Looking for formulas of effective groundwater governance is an important aspect for the durability of the traditional irrigation system under study. The Spanish Water Act permits the government to declare an aquifer overexploited, and subsequently emergency actions are developed. This procedure involves the cessation of new concession of wells, the formation of a water users’ association, increase monitoring of groundwater uses, and, if necessary, government can authorize restriction in groundwater uses (Villarroya and Aldwell 1998). These measures could help revert the situation of inevitable collapse of this traditional SES and promote the participation of all users in conserving the aquifer. However, traditional farmers are concerned with this action because they think it will reduce the volume of their withdrawals. In our opinion, the national government should recognize the groundwater use right of traditional farmers, and the withdrawal reduction should come from the recent concessions of groundwater pumping throughout wells. This is justified by the importance of conserving a traditional SES of important cultural and historical heritage and that constitute an example of sustainable use of groundwater in arid environments.
The pressure on natural resources and traditional SESs is increasing as the human population grows and the world becomes more global. Previously isolated resources and areas are being exploited by resource intruders, which severely affect the livelihoods of local communities. This study into a traditional irrigation system reveals how the intrusion of new users seriously affects groundwater levels and changes the structure and robustness of the traditional SES. In an attempt to adapt, local farmers have intensified the use of this resource, which has led to more physical infrastructure. As a result, new vulnerabilities are emerging. This situation is heading toward the inevitable collapse of this traditional SES and, thus, to the loss of a good example of the sustainable use of a scare resource (in this case study, is water in arid and semiarid environments). Finally, to this we add the loss of local ecological knowledge, local culture, as well as valuable historical, social and cultural heritage.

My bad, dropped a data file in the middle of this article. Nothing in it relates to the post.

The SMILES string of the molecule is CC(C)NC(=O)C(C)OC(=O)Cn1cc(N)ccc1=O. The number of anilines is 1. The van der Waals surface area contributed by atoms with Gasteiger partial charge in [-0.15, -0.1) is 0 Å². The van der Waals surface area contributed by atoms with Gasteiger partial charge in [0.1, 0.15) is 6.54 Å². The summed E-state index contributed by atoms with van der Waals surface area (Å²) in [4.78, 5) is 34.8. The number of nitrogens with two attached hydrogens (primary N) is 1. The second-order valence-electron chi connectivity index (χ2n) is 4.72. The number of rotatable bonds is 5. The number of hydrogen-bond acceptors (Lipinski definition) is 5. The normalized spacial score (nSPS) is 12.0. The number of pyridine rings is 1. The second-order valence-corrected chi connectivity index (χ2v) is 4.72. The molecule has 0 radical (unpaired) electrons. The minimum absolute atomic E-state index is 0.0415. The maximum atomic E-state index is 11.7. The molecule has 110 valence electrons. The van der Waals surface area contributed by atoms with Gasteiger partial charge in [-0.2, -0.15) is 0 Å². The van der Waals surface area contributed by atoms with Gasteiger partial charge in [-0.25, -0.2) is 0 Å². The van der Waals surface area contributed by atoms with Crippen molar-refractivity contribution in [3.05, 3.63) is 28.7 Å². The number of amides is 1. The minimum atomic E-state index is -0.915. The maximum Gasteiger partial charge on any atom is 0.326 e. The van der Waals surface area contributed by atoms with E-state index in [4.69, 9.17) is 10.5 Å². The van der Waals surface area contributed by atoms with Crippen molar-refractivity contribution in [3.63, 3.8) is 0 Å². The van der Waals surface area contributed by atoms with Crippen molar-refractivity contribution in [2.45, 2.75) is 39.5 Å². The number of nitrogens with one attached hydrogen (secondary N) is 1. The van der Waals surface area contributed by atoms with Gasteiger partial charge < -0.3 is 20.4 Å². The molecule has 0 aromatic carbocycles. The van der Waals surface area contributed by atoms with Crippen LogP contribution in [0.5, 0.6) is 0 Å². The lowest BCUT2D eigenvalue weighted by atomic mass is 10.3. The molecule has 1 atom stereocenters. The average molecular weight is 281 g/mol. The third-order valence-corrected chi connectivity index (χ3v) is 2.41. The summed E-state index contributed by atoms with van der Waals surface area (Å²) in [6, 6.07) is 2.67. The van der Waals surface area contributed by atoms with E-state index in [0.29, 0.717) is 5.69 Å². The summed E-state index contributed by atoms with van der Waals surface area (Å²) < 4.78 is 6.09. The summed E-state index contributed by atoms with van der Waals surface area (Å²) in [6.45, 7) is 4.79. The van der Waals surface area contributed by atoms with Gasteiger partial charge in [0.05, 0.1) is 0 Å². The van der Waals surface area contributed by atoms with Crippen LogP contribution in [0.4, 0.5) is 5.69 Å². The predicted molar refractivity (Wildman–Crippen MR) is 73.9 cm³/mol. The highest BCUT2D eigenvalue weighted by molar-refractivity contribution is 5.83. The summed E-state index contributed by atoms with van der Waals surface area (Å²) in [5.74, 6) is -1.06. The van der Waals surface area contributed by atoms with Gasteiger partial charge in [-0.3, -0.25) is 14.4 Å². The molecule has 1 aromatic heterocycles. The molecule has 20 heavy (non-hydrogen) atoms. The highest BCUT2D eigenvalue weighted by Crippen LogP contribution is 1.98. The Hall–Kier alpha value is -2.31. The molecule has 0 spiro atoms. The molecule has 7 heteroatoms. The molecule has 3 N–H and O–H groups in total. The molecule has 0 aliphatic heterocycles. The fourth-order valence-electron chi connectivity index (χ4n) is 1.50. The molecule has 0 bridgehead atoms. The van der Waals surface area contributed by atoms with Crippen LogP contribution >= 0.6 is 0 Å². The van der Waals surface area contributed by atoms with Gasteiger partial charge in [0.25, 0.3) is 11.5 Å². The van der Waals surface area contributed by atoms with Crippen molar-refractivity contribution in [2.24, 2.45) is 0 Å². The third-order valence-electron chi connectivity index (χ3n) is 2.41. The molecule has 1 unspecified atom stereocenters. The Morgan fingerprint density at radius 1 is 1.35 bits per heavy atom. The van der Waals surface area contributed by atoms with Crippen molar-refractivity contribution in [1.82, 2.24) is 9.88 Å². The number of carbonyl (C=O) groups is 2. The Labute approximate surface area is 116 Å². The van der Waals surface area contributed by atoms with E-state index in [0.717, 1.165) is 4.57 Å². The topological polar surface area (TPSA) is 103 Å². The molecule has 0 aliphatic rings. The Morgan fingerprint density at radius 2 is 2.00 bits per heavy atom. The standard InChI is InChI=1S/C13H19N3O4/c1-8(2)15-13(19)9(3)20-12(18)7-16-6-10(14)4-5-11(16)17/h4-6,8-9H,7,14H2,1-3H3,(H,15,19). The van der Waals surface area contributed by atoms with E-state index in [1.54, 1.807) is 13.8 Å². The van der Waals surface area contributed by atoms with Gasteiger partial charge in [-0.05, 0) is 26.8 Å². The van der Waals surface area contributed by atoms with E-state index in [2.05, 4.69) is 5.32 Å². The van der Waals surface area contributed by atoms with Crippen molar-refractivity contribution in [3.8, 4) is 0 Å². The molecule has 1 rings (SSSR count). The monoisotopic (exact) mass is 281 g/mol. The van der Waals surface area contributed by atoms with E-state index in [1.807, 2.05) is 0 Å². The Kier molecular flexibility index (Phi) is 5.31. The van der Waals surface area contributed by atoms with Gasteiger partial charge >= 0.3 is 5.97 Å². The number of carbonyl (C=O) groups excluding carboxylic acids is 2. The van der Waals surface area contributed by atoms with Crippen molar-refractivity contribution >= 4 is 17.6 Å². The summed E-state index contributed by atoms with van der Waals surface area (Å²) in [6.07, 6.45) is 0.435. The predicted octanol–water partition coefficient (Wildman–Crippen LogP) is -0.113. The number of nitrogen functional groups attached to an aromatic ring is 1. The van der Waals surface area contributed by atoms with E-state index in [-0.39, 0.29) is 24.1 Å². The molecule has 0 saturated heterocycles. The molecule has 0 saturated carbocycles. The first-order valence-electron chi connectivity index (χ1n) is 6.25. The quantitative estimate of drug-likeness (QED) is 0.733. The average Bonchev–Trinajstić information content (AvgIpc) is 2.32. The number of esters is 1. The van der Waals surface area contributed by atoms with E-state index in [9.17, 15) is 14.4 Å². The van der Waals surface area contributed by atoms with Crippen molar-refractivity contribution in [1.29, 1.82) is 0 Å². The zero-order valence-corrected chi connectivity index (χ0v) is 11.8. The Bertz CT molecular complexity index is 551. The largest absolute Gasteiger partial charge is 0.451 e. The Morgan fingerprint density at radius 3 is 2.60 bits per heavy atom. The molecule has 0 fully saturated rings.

Future research into this topic may provide in-depth knowledge of the factors that lead to the incursion of new users for the purpose of examining the effects of this incursion on another SES. The framework of Anderies et al. (2004), which we have utilized in this article, has proven adequate to analyze the changes in the structure and robustness of a SES. Although no single solution exists, and solutions may differ between cases (Ostrom 2007), we offer a series of institutional measures to help avoid incursions or, at least, decelerate the velocity and intensity of any consequences. Other specific cases may offer other formulas to enhance the robustness of a traditional SES in an ever-changing and globalizing world.